How missiles became the modern weapon of choice

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The author is a Hoover fellow at Stanford University

This year may be the year of the missile. Last month, Iran launched a salvo of approximately 150 of them, many shot down by American and Israeli missiles. This was followed by an Israeli retaliation, and a week or so later, yet another missile volley in response from an Iraq-based (and likely Iranian-linked) militant group. This year has also seen prolific Houthi missile attacks on Middle East international shipping, a large-scale Russian missile campaign targeting Ukrainian cities and energy infrastructure, and Ukrainian ATACMS strikes within Russian-occupied territory.

Why missiles now? And will they change who fights and wins wars?

Missiles — propelled weapons with explosive warheads — trace their roots to second world war German rockets. During the cold war, long-range ballistic missiles dominated nuclear competition but it wasn’t until the microprocessor that missiles transitioned to the conventional battlefield. The Yom Kippur war of 1973 heralded a precision-guided revolution as computing improved accuracy, ushering in new anti-tank, anti-air, cruise and conventional ballistic missiles. These long-range precision strike weapons became a mainstay of US foreign policy throughout the 1990s and early 2000s, part of shock and awe campaigns, Balkan air wars and terrorist decapitation strikes.

Over time, missile technology — once available only to the best militaries — became cheaper and more accessible. Their wide range of size and manoeuvrability gave users the ability to customise arsenals for their own needs. They could, for example, choose between smaller missiles, which are more difficult to target, and larger, less manoeuvrable but more lethal variants. Given this flexibility, missiles could be adapted for offence and defence, capable of launch from land, air or sea. Unlike many of their drone cousins, missiles are largely automated or autonomous after launch, thus requiring limited logistical support or remote control. Above all, missiles — as opposed to gravity bombs — allow states to launch attacks from long distances, often without the risk of sending a manned platform into an adversary’s territory.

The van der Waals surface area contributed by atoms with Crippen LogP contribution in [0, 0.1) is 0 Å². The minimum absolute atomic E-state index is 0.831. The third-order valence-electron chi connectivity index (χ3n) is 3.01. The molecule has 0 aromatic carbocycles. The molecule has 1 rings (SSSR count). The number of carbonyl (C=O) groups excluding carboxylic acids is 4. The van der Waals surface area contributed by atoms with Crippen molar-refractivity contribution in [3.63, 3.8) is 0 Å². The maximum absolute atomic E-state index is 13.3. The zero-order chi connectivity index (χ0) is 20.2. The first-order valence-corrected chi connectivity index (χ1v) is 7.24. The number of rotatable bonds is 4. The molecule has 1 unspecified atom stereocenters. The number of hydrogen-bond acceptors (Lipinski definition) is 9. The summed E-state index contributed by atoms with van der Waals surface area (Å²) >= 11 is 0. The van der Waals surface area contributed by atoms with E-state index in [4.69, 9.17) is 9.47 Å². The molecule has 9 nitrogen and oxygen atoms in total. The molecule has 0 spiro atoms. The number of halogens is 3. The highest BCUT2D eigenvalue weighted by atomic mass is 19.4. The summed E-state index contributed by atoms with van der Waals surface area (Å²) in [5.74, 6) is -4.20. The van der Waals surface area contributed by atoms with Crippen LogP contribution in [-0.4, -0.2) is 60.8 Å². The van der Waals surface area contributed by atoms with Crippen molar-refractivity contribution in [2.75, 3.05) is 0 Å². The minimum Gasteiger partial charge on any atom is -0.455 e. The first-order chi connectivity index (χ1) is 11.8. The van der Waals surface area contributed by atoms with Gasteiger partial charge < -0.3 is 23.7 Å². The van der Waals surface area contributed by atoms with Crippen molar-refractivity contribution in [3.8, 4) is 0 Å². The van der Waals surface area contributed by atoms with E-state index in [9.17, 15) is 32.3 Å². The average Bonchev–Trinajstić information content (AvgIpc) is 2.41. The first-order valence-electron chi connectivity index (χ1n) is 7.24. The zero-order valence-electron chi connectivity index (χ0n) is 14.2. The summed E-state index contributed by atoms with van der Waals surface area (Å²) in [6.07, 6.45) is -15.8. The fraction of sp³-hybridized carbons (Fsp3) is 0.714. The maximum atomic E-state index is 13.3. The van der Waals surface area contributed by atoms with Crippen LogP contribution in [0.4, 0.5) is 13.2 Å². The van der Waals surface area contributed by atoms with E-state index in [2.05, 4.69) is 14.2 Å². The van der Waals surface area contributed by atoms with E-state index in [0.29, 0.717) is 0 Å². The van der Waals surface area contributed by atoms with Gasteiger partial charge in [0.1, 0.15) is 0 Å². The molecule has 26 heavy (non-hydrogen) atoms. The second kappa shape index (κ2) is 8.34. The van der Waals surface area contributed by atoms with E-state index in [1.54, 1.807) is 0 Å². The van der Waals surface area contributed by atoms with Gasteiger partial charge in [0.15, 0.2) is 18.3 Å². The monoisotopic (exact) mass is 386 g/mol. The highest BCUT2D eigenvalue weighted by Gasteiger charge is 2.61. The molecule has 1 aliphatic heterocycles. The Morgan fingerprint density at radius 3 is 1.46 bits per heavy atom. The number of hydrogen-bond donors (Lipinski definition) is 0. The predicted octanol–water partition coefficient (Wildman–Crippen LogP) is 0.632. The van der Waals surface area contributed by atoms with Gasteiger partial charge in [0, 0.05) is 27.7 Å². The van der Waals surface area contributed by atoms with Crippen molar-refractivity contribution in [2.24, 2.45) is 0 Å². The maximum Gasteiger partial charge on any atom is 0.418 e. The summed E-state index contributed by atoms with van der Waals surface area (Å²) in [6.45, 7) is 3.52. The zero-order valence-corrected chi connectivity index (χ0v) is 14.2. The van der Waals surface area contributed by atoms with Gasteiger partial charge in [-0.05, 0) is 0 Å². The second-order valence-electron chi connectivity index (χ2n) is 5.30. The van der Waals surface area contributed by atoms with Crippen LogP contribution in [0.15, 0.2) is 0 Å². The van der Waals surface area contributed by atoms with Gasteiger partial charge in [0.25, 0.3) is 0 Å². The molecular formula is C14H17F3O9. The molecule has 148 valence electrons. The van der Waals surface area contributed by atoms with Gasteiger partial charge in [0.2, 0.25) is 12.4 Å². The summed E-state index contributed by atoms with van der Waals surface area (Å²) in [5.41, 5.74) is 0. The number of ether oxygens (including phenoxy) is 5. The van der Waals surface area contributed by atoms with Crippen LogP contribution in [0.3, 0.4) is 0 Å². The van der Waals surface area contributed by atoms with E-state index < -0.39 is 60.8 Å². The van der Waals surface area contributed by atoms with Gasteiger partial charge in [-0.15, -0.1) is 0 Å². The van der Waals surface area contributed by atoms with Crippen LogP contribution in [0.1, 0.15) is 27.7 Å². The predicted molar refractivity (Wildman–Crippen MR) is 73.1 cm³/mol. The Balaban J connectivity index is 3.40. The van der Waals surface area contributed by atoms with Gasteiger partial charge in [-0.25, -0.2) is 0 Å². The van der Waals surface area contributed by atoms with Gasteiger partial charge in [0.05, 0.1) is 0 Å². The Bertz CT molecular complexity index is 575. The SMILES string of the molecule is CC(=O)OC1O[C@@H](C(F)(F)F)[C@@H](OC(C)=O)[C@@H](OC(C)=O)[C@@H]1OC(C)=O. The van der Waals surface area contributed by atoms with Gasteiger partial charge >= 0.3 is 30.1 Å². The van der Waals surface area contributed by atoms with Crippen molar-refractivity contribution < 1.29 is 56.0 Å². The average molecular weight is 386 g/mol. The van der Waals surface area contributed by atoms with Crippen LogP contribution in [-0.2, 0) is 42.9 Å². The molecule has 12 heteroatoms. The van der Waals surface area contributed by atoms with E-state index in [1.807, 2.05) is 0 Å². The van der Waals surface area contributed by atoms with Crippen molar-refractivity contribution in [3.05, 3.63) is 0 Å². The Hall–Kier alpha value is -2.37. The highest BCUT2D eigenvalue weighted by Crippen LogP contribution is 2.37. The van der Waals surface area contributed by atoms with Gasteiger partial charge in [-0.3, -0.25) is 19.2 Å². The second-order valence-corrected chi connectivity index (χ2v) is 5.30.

All these characteristics — their availability, flexibility and ability to mitigate risk — make missiles a weapon of choice in modern combat. But are they as effective as they are alluring? The evidence is mixed. There is no doubt that missiles have revolutionised operational warfare. Advances in anti-tank, anti-air and anti-ship missiles have made it harder for platforms to hide, making battlefield warfare more dangerous for many attackers. Despite these advantages, there is limited evidence that missiles can, on their own, make a decisive strategic impact. 

It has long been a tempting theory of warfare that surgical strikes targeting strategic centres of gravity or civilian populations could erode political will and convince actors to demur without having to launch an invasion. But time and again strategic strike campaigns have failed. America couldn’t roll back the Viet Cong with waves of B-52s. Its precision strikes on the Taliban were accompanied by an ultimately unsuccessful two-decade ground war. More recently, Iranian missile salvos made little to no impact on Israeli operations in Gaza.

Escalation control is also tricky. Missiles are certainly a less risky option than manned aircraft. However, using them to create just the right amount of effect to signal capability and will without triggering all-out war is a dangerous game of perceptions (and misperceptions).  Paradoxically, the greater the effect of missiles, the more likely they are to cross red lines that inadvertently cause a spiral into full-scale conflict.

Perhaps the real way that modern missile exchanges alter the balance of power is how they allow actors to keep wars limited while bleeding each other dry. Missiles replace expensive and scarce platforms, benefiting states without sophisticated arsenals of destroyers or stealthy jets. Houthi missile strikes cost the US tens of millions of dollars to intercept, and impose even greater expense on the global economy. Even the largely ineffectual Iranian missiles salvo probably cost Israel, America and others over $1bn to defend against.

Missiles may rarely win wars on their own, but they can change who gets to start wars and who can sustain them. Right now the advantage is with states such as Iran, Russia and North Korea who can raise costs for defenders, while staying under a threshold of war in which they would be overmatched by more capable militaries. But they should be cautious. They may inadvertently start a war they don’t have the arsenal to win.

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